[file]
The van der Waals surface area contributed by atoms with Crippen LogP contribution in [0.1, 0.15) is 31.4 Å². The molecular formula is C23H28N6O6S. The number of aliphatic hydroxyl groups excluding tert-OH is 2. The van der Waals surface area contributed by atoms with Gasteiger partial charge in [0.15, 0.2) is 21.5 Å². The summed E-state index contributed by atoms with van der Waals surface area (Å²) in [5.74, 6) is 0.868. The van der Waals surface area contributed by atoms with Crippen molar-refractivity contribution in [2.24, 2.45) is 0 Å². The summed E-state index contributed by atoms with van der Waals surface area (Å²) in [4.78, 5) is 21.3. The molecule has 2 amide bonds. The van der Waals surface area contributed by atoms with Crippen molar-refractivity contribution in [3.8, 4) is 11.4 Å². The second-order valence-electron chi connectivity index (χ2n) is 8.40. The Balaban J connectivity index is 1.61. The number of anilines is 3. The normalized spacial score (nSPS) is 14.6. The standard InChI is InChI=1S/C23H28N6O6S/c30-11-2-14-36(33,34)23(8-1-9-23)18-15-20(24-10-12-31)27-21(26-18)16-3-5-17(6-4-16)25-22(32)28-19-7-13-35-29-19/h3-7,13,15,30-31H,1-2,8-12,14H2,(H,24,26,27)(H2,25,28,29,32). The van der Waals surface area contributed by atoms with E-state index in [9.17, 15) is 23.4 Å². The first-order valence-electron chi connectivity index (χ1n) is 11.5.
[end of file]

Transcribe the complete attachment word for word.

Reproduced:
The van der Waals surface area contributed by atoms with Crippen LogP contribution in [0.1, 0.15) is 31.4 Å². The molecular formula is C23H28N6O6S. The number of aliphatic hydroxyl groups excluding tert-OH is 2. The van der Waals surface area contributed by atoms with Gasteiger partial charge in [0.15, 0.2) is 21.5 Å². The summed E-state index contributed by atoms with van der Waals surface area (Å²) in [5.74, 6) is 0.868. The van der Waals surface area contributed by atoms with Crippen molar-refractivity contribution in [2.24, 2.45) is 0 Å². The summed E-state index contributed by atoms with van der Waals surface area (Å²) in [4.78, 5) is 21.3. The molecule has 2 amide bonds. The van der Waals surface area contributed by atoms with Crippen molar-refractivity contribution in [3.8, 4) is 11.4 Å². The second-order valence-electron chi connectivity index (χ2n) is 8.40. The Balaban J connectivity index is 1.61. The number of anilines is 3. The normalized spacial score (nSPS) is 14.6. The standard InChI is InChI=1S/C23H28N6O6S/c30-11-2-14-36(33,34)23(8-1-9-23)18-15-20(24-10-12-31)27-21(26-18)16-3-5-17(6-4-16)25-22(32)28-19-7-13-35-29-19/h3-7,13,15,30-31H,1-2,8-12,14H2,(H,24,26,27)(H2,25,28,29,32). The van der Waals surface area contributed by atoms with E-state index in [9.17, 15) is 23.4 Å². The first-order valence-electron chi connectivity index (χ1n) is 11.5.